SZ: Mag­i­cal ele­ments are woven through­out the sto­ry, and Alter’s pos­ses­sion by Yakov’s dyb­buk is a cat­a­lyst for much of the action. Can you speak on weav­ing these mag­i­cal moments and plots togeth­er with oth­er, real­ist aspects of the narrative?

AP: I knew from the begin­ning that I want­ed my nov­el to be about a dyb­buk, but I didn’t want to write a tra­di­tion­al pos­ses­sion tale, where the ghost is seen as evil. For me, the dyb­buk rep­re­sents more than just a super­nat­ur­al pos­ses­sion — it rep­re­sents grief and trau­ma, and how Alter car­ries that with him. This idea of the dyb­buk being an embod­i­ment of loss is what inspired me to write the mag­i­cal moments as, basi­cal­ly, Yakov’s own mem­o­ries and trau­ma encroach­ing upon Alter’s present.

The dyb­buk rep­re­sents more than just a super­nat­ur­al pos­ses­sion — it rep­re­sents grief and trau­ma, and how Alter car­ries that with him.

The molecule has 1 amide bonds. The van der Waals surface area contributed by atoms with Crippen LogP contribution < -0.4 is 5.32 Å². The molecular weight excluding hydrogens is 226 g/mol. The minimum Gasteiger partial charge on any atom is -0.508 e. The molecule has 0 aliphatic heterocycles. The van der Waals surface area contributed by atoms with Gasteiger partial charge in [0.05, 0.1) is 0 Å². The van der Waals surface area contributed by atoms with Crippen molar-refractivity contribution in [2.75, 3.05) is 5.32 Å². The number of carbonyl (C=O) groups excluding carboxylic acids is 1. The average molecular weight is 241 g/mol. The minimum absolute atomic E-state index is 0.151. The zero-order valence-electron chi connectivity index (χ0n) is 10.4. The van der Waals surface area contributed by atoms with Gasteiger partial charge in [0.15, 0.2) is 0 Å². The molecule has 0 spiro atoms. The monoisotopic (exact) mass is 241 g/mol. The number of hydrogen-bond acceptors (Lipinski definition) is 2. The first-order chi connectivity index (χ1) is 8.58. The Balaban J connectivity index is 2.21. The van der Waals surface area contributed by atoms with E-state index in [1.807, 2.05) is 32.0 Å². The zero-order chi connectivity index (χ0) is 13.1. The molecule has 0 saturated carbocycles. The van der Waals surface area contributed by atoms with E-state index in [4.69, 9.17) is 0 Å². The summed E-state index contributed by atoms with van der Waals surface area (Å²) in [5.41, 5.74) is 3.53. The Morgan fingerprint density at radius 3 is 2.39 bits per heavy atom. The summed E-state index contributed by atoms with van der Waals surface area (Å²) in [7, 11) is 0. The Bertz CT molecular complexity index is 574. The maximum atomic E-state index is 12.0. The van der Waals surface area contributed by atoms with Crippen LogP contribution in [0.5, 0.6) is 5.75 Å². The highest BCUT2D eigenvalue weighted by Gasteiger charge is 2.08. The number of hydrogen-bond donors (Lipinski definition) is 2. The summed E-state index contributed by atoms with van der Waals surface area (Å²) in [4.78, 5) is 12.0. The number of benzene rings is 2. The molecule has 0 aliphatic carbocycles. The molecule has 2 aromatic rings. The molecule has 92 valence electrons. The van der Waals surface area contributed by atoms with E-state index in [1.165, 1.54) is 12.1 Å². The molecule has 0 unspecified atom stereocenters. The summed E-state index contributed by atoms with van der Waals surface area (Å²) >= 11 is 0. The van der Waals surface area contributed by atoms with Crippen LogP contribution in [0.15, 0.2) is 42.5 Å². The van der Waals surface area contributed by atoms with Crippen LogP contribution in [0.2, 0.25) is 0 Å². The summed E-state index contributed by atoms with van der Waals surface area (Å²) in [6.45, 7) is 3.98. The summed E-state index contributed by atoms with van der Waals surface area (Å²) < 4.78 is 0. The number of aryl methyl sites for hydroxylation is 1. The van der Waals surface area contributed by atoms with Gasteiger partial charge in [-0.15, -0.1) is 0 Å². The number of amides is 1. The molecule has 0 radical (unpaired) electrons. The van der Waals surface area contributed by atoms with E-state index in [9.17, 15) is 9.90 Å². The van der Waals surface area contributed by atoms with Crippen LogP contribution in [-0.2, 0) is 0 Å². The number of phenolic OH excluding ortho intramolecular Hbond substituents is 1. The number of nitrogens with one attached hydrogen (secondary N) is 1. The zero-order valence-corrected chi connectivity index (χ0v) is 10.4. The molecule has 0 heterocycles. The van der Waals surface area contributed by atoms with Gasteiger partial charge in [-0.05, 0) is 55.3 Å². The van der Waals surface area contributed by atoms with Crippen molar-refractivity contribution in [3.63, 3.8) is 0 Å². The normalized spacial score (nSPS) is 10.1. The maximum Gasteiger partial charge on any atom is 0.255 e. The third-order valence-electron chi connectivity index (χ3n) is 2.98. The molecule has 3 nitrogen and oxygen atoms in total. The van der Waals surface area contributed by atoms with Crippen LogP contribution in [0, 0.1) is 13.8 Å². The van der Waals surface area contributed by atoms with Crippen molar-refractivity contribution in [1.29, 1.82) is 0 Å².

SZ: What kind of research did you do into Jew­ish mys­ti­cism? Was there any­thing you found that sur­prised you, or that didn’t make it into the story?

AP: I wasn’t very famil­iar with dyb­bukim or Jew­ish mys­ti­cism before writ­ing this sto­ry, so a lot of my research dur­ing the draft­ing process was focused on those top­ics. I couldn’t find many resources con­cern­ing dyb­bukim or exor­cisms, how­ev­er, it did inter­est me to read about how there are actu­al­ly two kinds of pos­ses­sive spir­its in Jew­ish folk­lore — the dyb­buk and the ibbur. And while the dyb­buk is con­sid­ered a more malev­o­lent pos­ses­sion, the ibbur is actu­al­ly con­sid­ered a benev­o­lent one. I would have liked to men­tion the ibbur in my nov­el, and I actu­al­ly did bring it up in ear­li­er drafts, but unfor­tu­nate­ly those lines nev­er made it into the final manuscript.

SZ: The past haunts many of the char­ac­ters emo­tion­al­ly and lit­er­al­ly; Alter, for exam­ple, is look­ing for eco­nom­ic and reli­gious free­dom in the US, but finds the same anti­semitism and cor­rup­tion that exisit­ed in Roma­nia. Can you dis­cuss the themes of immi­gra­tion and flee­ing the past?